“I did a correlational analysis relating each study’s year of publication and the amount of obedience it found. I found a zero-correlation – that is, no relationship whatsoever. In other words, on the average, the later studies found no more or less obedience than the ones conducted earlier.”

There was a recent example of the continuing tendency towards blind obedience in the USA when a con man, dubbed “the modern Milgram”, made the staff of dozens of fast-food restaurants behave in an appalling fashion simply by ringing up and pretending to be a policeman.

He persuaded managers to strip-search their staff in search of stolen goods, to make them jog naked, even to strip off and appear naked in front of startled customers. One manager, who strip-searched an employee and was subsequently jailed, said, “I didn’t want to do it, but it was like he was making me”.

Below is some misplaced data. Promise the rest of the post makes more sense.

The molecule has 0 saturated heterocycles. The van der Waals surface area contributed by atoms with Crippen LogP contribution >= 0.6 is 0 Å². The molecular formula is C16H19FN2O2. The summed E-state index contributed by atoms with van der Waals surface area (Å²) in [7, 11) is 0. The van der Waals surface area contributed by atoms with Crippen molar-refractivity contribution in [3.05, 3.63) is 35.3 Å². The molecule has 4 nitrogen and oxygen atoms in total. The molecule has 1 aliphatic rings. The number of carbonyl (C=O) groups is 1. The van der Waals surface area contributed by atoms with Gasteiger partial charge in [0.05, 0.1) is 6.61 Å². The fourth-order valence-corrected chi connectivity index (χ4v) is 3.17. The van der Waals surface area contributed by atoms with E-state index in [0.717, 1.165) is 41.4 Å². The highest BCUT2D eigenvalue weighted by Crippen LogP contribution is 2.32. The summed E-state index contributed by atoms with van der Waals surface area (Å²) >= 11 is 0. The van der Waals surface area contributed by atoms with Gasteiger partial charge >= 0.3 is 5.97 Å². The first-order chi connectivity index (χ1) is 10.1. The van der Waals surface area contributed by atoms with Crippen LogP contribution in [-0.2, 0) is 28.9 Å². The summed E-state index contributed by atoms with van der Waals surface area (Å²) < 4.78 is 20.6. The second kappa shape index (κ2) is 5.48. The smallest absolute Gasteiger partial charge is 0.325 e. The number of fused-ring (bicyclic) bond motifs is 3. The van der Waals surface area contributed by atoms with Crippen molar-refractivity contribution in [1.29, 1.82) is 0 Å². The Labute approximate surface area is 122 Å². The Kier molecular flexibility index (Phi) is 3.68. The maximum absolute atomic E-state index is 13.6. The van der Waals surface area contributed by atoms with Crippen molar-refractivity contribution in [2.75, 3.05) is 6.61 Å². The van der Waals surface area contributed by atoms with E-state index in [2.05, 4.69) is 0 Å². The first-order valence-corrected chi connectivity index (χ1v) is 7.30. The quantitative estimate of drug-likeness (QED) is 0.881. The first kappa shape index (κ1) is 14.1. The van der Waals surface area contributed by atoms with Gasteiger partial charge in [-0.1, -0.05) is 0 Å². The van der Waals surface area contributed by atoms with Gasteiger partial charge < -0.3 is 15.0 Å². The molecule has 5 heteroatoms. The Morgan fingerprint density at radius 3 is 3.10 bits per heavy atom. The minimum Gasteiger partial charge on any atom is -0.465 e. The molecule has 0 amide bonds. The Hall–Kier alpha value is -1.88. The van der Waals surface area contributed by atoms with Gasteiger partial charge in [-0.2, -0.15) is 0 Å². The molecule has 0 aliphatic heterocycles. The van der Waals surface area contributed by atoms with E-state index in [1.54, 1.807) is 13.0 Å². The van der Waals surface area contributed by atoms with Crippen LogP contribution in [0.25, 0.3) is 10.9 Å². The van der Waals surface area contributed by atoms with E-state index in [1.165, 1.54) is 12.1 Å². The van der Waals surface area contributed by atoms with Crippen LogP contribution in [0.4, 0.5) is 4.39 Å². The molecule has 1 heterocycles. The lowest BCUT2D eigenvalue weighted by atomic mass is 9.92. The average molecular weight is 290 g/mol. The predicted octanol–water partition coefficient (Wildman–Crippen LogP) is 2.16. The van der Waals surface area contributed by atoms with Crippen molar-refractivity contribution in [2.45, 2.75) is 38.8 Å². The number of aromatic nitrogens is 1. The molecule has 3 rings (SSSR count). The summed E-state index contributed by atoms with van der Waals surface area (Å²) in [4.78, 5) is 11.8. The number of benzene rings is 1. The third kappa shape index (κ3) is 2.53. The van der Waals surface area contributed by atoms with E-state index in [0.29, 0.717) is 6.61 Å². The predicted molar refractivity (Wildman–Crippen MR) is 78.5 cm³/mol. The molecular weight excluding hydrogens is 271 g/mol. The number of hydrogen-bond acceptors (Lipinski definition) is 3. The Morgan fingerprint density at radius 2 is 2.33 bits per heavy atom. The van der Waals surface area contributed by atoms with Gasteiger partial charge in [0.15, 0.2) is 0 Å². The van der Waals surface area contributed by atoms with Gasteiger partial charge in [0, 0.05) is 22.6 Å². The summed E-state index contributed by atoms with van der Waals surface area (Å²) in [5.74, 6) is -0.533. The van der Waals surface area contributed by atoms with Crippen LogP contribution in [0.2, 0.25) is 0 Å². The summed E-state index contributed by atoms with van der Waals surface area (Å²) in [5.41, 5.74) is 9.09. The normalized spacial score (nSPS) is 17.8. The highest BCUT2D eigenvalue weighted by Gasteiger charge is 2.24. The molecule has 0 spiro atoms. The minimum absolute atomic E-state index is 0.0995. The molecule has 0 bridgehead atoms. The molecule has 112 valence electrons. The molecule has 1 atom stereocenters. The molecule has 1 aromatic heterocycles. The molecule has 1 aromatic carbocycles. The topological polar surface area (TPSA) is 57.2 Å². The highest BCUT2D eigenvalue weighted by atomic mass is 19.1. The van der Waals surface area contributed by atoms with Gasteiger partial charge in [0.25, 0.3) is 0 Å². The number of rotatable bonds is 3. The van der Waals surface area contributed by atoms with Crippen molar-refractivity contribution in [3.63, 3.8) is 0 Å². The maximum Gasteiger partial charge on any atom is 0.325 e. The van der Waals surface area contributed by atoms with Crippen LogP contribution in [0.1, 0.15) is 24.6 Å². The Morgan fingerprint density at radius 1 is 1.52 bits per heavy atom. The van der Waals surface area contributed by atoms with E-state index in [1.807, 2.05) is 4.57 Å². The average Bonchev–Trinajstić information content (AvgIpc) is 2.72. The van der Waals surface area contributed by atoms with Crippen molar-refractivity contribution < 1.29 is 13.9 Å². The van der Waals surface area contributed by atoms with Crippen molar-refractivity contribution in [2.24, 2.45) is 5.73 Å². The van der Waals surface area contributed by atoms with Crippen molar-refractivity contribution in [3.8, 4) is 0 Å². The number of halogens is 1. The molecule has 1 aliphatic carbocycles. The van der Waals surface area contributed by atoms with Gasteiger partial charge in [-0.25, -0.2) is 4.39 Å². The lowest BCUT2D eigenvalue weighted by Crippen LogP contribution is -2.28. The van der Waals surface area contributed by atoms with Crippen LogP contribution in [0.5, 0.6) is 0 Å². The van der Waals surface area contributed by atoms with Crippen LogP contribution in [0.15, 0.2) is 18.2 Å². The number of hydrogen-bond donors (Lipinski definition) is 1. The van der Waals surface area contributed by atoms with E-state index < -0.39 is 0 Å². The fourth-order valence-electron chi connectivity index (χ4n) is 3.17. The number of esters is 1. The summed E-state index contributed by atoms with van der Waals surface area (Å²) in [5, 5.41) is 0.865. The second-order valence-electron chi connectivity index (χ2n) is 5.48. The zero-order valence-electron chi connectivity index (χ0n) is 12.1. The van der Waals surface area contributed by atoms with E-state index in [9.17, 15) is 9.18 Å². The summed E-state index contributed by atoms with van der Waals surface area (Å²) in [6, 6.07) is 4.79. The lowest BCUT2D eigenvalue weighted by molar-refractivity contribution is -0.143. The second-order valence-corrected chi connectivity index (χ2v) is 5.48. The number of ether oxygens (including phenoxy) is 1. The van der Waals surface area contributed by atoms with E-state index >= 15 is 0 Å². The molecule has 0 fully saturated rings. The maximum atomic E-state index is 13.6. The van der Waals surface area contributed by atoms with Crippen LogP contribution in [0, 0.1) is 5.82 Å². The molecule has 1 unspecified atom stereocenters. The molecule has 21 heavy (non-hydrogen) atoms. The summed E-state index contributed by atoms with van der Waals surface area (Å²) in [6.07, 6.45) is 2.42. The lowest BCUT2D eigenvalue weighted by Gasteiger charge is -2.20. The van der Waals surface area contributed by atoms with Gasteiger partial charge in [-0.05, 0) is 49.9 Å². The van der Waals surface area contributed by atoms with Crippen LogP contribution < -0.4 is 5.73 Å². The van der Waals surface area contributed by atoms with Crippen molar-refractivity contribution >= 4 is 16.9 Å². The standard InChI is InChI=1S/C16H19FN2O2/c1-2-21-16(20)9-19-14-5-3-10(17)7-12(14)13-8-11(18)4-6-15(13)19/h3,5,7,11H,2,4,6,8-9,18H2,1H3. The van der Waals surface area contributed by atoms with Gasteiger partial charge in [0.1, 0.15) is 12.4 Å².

Milgram once wrote that we are “puppets controlled by the strings of society”. Yet what is also true is that not all puppets jump when their strings are pulled. Many of the fast-food managers who were rung up the “policeman” refused to follow his orders. In Milgram’s own experiment, although 65 per cent of the volunteers were prepared to give apparently lethal electric shocks, that still left 35 per cent who would not.

What no experimenter has yet been able to predict are the characteristics that mark out those who will rebel from the rest. The only way you will ever know how you measure up is when you find yourself tested. You have a one in three chance of passing.

via The uncomfortable truth about mind control: Is free will simply a myth? – Features, Health & Families – The Independent.

George Soros Openly Discusses the coming New World Order

Reverse of the Great Seal of the United States.

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YouTube – George Soros Openly Discusses the coming New World Order.

http://www.youtube.com/v/Ki4cqqMZ7JE&feature=player_embedded